Never take a 5GB file to test your query. Killing a query takes a lot of time. Test your query and the complete workflow with a subset of the data. You can take, for example, the first 3000 lines: head -n 3000 my-big-spreadsheet.csv > my-sample.csv and start with that. Next, take the first million lines to do some stress testing.

But if you have to kill a query you can use SHOW PROCESSLIST to see which queries are running and their process id. And then use KILL QUERY <id> to kill the query.

Skip the header row

Easy peasy. Just add IGNORE 1 LINES to the query.

LOAD DATA INFILE '/path/to/directory/with/CSV_files/my-big-spreadsheet.csv'
    INTO TABLE my_table
    (column1, column2, column3);

Line endings, column separator, and enclosing character

Let’s make it a bit more complicated. After importing a CSV file I noticed that only half of the rows were loaded. It turned out that the file used Windows line endings \r\n. The MySQL ran on a Linux server, so it didn’t expect Windows line endings, but Linux line endings: \n.

With LINES TERMINATED BY '\r\n' you can tell MySQL which line endings to use. In this case Windows line endings.

But how to determine which line endings are used? With bash, you can use cat -e. The -e flag tells cat to show end-of-line characters and non-printing characters.

echo "line 1\r\nline 2\n" | cat -e
# Output:
# line 1^M$
# line 2$

Line 1 ends with a Windows line ending which consists of a carriage return \r shown as ^M and a new line \n shown as $. And line 2 ends with a Linux line ending shown as $.

For a 30GB CSV file, you don’t have to check the whole file. It’s enough to check the first couple of lines. If the line endings are consistent, the rest of the file will have the same line endings.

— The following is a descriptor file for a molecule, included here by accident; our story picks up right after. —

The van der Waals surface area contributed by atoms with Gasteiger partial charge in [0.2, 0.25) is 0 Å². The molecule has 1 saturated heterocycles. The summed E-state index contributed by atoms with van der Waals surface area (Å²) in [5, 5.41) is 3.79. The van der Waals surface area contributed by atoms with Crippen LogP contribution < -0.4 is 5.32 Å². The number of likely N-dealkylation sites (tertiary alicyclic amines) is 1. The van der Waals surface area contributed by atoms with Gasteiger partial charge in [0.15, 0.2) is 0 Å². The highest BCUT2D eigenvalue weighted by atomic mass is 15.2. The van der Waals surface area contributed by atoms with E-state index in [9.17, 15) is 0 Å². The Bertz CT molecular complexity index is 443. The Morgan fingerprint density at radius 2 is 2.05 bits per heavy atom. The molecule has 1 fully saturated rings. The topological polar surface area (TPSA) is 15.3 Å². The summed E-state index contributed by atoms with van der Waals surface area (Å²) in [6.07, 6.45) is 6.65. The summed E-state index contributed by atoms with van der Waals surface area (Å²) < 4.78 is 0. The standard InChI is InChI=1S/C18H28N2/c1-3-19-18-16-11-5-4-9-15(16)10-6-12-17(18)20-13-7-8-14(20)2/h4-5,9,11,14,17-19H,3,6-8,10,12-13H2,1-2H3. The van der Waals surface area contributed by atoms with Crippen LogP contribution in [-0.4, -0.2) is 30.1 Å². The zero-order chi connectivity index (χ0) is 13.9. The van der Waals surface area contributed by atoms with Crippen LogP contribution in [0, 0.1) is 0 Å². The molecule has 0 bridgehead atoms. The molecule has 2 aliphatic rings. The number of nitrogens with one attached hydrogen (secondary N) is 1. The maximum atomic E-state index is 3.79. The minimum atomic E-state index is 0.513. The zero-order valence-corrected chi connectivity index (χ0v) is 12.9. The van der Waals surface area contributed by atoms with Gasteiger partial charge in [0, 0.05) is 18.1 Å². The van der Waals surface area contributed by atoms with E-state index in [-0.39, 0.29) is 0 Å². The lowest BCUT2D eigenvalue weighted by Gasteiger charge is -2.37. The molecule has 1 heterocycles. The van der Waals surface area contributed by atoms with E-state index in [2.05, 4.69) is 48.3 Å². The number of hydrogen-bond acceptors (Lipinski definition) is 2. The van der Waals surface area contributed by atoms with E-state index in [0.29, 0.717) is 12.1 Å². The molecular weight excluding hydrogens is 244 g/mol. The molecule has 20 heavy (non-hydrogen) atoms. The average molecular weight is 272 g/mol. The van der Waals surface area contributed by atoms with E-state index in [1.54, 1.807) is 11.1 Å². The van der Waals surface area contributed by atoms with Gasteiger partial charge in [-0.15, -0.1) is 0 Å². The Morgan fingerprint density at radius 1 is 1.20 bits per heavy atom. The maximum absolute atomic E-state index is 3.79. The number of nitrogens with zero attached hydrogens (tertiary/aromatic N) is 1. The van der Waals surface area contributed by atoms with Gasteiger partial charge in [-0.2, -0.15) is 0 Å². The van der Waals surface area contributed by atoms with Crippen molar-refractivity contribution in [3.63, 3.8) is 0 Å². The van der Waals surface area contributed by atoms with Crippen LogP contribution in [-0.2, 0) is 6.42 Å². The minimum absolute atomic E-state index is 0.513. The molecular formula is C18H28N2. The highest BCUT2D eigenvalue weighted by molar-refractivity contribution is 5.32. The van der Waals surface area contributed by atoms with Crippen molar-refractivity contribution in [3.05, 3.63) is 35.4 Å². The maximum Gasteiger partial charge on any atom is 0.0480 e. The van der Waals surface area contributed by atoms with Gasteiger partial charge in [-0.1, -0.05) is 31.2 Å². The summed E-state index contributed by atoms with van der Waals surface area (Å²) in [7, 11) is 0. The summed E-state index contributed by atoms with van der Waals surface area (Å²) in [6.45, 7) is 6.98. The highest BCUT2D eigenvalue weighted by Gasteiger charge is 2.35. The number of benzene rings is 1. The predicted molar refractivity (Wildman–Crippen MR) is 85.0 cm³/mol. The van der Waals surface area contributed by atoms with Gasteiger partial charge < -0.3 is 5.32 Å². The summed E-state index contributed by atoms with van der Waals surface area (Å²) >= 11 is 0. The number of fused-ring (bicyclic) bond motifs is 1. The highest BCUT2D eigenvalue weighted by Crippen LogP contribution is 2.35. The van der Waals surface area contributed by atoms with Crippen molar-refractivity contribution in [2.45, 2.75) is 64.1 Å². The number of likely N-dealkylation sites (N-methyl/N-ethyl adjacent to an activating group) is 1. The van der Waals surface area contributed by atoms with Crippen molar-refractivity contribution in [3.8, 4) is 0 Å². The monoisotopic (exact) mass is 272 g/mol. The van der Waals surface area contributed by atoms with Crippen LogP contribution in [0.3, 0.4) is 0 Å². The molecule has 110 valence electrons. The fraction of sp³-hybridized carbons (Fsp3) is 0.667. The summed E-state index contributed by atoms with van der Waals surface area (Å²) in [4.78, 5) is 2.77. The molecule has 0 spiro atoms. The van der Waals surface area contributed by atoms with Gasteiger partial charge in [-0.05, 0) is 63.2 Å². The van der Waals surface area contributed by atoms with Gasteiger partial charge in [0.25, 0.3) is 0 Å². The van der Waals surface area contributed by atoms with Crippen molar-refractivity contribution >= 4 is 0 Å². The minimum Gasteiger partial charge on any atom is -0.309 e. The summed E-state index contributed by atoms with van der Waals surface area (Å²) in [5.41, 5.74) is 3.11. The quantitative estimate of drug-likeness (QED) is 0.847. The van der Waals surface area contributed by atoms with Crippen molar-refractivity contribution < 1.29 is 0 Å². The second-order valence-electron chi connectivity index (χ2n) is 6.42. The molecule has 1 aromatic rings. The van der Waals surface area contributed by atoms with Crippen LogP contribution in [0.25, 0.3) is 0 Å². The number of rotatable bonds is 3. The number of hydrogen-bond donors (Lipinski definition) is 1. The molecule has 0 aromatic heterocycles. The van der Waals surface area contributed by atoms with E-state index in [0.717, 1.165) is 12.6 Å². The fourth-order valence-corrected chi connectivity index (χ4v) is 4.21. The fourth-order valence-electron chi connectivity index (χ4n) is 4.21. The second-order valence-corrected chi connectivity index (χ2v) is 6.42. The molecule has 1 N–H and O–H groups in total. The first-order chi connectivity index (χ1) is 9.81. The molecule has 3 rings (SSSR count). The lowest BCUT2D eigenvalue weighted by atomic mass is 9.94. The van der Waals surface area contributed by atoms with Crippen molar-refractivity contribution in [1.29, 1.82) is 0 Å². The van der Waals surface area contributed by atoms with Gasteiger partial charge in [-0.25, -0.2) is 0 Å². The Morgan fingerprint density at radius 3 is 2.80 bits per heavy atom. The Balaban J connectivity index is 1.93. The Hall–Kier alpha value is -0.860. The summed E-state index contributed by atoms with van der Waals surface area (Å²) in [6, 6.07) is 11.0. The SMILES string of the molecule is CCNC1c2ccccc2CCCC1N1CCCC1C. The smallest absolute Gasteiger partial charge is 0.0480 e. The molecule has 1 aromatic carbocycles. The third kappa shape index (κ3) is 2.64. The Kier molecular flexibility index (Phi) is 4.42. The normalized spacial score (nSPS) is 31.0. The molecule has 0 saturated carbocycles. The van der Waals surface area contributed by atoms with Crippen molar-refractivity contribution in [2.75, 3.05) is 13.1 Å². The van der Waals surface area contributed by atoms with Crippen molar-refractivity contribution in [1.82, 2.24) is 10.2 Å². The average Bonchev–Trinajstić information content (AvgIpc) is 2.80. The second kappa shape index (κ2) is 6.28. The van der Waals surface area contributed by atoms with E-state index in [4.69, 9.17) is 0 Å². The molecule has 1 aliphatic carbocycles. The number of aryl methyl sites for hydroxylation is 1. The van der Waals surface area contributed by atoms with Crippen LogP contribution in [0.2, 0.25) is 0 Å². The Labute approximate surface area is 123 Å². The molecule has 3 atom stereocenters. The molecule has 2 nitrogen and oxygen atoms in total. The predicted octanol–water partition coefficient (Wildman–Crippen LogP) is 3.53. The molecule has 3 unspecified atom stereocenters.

This command loads the first 10 lines of the file and shows the line endings:

head -n 10 my-big-spreadsheet.csv | cat -e

You can do the same with tail to check the last lines of the file: tail -n 10 my-big-spreadsheet.csv.

Now the query with the correct line endings, but also the column separator and enclosing character, in it.

LOAD DATA INFILE '/path/to/directory/with/CSV_files/my-big-spreadsheet.csv'
    INTO TABLE my_table
    (column1, column2, column3);

Counting rows

After importing the file, you have to verify how many rows should be in the table. With wc -l my-big-spreadsheet.csv you get the amount of rows in the file. This command can handle big files quite fast. It of course assumes that every line is a row. When that’s not the case you might run into problems with the query. But that’s a problem for another day.

Now you know the amount of rows that should be in the table. You can use SELECT COUNT(*) FROM my_table for that. But that takes a lot of time to load. When you use an incremental primary key you can use SELECT MAX(id) FROM my_table to get the number of rows. That is a lot faster.

Bonus tip: is the table empty?

I need an empty table before every import. So I have to verify before every import if the table is empty.

You can count the rows (see above), but when you don’t have an incremental primary key it’s time-consuming. By using the LIMIT clause you can write a fast query:

SELECT * FROM my_table LIMIT 1;

When the table is empty, the query returns nothing. When the table is not empty, the query returns the first row.

Now you know whether the table is empty or not.